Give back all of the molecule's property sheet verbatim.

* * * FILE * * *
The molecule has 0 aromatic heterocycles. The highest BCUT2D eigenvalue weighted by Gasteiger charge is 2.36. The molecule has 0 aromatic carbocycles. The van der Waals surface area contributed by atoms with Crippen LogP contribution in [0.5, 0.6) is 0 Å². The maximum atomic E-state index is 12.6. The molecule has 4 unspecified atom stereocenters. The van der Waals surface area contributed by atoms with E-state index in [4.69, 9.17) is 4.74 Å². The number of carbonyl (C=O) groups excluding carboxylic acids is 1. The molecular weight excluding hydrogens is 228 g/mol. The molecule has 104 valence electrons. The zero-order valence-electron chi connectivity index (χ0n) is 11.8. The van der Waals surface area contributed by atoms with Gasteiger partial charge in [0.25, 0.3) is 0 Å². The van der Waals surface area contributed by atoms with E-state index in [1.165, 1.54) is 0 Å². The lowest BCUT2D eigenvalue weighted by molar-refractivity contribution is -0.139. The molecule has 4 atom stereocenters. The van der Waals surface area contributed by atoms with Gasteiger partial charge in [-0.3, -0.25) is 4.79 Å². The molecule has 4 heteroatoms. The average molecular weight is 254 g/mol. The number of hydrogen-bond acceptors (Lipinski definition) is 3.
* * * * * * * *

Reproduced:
The molecule has 0 aromatic heterocycles. The highest BCUT2D eigenvalue weighted by Gasteiger charge is 2.36. The molecule has 0 aromatic carbocycles. The van der Waals surface area contributed by atoms with Crippen LogP contribution in [0.5, 0.6) is 0 Å². The maximum atomic E-state index is 12.6. The molecule has 4 unspecified atom stereocenters. The van der Waals surface area contributed by atoms with E-state index in [4.69, 9.17) is 4.74 Å². The number of carbonyl (C=O) groups excluding carboxylic acids is 1. The molecular weight excluding hydrogens is 228 g/mol. The molecule has 104 valence electrons. The zero-order valence-electron chi connectivity index (χ0n) is 11.8. The van der Waals surface area contributed by atoms with Gasteiger partial charge in [0.25, 0.3) is 0 Å². The van der Waals surface area contributed by atoms with E-state index in [1.165, 1.54) is 0 Å². The lowest BCUT2D eigenvalue weighted by molar-refractivity contribution is -0.139. The molecule has 4 atom stereocenters. The van der Waals surface area contributed by atoms with Gasteiger partial charge in [-0.3, -0.25) is 4.79 Å². The molecule has 4 heteroatoms. The average molecular weight is 254 g/mol. The number of hydrogen-bond acceptors (Lipinski definition) is 3.